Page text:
What I *will* do is post Jeremy’s Link Round-Up:  a collection of any articles I’ve written for Ten Ton Hammer.  I’ll do this about once a month, so it will generally be links to 6-10 articles at a time.  I’m looking to get the first of these posted next week.  I have one article that I’ve written still being squashed by an NDA that will lift on Monday, so I’ll publish the whole group of them after that one’s up.

I will also, if I find time and a passion for a particular topic, still occasionally post things here.  These posts are likely going to be quite a bit different from previous articles you’ve seen on MMOrgue, and will probably swing back and forth between Rants and Reviews, since neither of these article styles is generally going to be published at the other site.  But all will be sparse, since I’m using most of my writing muscles for my day job.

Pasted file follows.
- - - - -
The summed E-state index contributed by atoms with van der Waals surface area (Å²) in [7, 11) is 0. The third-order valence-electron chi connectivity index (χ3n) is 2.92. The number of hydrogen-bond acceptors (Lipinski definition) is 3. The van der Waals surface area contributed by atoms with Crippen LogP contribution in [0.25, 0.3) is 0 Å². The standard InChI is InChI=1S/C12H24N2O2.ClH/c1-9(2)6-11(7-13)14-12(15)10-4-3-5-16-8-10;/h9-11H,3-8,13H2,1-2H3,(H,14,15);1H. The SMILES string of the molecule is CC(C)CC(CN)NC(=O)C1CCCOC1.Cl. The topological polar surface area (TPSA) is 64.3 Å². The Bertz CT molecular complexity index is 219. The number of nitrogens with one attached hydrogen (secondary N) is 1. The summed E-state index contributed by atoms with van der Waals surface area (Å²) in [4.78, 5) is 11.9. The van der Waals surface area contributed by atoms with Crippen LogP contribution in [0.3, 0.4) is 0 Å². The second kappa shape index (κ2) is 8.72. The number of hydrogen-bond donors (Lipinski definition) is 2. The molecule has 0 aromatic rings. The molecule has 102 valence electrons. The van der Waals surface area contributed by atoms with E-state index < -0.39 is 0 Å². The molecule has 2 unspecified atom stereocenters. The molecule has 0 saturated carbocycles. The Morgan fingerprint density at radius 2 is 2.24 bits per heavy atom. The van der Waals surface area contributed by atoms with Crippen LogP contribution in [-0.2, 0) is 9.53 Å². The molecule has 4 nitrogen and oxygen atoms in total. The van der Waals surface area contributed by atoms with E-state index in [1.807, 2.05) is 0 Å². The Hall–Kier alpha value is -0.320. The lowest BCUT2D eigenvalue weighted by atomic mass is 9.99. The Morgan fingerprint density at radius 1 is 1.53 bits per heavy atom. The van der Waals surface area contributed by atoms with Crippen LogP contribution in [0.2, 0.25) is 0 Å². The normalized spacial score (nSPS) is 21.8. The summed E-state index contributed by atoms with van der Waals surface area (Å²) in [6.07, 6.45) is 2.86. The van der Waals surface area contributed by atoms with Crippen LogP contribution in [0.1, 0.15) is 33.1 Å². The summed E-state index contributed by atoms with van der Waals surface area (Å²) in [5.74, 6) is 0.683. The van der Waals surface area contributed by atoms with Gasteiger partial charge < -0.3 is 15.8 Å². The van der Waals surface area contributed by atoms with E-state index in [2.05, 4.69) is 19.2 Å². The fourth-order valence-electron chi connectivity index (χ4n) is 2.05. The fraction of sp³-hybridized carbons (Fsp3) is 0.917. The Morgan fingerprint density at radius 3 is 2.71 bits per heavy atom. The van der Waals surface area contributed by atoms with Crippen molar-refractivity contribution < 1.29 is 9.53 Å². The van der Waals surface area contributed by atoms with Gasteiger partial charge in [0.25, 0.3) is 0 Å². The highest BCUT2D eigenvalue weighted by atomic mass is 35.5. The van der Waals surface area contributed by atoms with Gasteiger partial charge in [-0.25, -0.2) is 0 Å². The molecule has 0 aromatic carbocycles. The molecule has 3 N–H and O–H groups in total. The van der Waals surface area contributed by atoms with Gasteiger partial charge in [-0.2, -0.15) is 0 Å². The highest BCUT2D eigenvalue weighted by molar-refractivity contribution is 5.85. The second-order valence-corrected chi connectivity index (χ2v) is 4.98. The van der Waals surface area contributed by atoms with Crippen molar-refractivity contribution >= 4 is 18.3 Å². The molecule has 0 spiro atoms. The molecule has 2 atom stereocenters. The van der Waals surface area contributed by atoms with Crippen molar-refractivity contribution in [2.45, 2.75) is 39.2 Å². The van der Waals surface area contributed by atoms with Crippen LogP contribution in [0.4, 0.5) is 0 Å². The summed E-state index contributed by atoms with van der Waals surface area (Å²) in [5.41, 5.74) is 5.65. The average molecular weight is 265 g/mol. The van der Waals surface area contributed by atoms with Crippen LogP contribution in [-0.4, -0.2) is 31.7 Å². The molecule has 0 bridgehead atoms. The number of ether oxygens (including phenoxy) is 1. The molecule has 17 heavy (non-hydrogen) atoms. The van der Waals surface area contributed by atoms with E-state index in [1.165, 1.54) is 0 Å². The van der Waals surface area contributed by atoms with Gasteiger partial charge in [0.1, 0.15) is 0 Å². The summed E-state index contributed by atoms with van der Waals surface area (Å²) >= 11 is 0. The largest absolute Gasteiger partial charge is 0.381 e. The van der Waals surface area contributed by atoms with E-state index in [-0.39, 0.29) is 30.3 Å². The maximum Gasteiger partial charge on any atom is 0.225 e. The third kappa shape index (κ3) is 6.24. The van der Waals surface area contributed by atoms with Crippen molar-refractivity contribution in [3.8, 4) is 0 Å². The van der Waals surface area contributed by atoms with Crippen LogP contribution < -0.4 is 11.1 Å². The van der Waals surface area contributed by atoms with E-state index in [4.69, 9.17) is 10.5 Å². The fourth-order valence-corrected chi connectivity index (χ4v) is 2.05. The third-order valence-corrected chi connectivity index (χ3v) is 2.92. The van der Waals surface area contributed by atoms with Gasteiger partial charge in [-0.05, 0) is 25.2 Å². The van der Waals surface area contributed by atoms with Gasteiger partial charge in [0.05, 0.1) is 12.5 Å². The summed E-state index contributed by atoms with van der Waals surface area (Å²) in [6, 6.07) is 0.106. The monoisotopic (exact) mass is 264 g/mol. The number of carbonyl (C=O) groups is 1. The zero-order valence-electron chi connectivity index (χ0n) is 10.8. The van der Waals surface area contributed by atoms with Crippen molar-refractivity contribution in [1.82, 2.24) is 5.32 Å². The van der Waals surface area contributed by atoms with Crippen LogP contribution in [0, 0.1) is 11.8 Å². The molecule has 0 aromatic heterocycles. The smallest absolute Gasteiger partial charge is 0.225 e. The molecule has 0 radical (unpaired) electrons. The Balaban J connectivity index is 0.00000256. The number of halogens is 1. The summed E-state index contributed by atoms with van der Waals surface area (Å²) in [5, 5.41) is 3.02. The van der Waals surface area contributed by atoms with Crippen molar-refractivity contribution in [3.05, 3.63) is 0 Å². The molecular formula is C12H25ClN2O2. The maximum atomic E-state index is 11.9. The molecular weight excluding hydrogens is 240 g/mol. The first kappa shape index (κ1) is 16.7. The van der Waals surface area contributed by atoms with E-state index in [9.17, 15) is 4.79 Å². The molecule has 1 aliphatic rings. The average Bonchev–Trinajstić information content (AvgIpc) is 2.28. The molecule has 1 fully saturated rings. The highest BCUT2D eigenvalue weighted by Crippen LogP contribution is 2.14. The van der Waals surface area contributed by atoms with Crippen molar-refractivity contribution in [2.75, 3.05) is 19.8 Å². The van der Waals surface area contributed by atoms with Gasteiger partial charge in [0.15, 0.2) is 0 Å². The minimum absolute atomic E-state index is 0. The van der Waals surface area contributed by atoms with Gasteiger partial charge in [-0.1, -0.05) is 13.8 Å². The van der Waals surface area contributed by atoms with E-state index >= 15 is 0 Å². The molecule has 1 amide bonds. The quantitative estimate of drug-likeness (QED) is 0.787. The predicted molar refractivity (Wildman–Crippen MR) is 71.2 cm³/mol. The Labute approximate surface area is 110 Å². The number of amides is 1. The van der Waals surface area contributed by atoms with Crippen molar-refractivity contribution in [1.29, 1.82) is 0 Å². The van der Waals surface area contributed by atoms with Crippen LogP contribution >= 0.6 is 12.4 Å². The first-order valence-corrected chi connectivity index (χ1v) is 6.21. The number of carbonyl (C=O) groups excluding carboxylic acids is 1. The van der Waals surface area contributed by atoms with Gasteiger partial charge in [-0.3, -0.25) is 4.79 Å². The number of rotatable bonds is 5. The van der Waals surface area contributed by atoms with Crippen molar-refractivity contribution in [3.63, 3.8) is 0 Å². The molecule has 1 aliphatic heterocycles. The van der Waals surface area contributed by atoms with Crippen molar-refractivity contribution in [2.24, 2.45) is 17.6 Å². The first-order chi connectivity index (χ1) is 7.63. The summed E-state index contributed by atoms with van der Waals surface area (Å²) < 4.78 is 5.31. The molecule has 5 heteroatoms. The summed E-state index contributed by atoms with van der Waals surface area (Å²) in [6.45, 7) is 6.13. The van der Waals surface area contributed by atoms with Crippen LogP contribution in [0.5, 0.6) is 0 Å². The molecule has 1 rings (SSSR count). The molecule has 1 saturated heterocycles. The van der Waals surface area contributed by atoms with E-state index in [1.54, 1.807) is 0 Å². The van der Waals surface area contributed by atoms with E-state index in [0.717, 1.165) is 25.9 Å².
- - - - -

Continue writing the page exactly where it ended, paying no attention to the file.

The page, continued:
And lastly, the ‘feel’ of this site is going to change.  I’m no longer considering it a professional site, so the editorial voice of these blog posts is changing into something more friendly, more personal, more casual.  I hope that’s not a big turn-off.

How Did You Land The BEST JOB IN THE WORLD?

First of all, let me dispel those rumors.

Yes, I get to write about video games.  But no, it’s not easy.  And generally I don’t get to choose what I write about.  I’m still somebody else’s word-slave, and I still have a quota to meet in terms of content.  It’s really just like any other job – you get an assignment, you research it, you do it.  So don’t let the name or idea of the job fool you.  It’s hard work.  But, the subject matter IS compelling, and the research is generally enjoyable.  I guess a musician would be just as thrilled to write for a Rolling Stone-type magazine, or an amateur physicist for New Science.  All I’m saying is, you only get out of a job what you put into it.  If you’re passionate about something, that can skew your perception of things.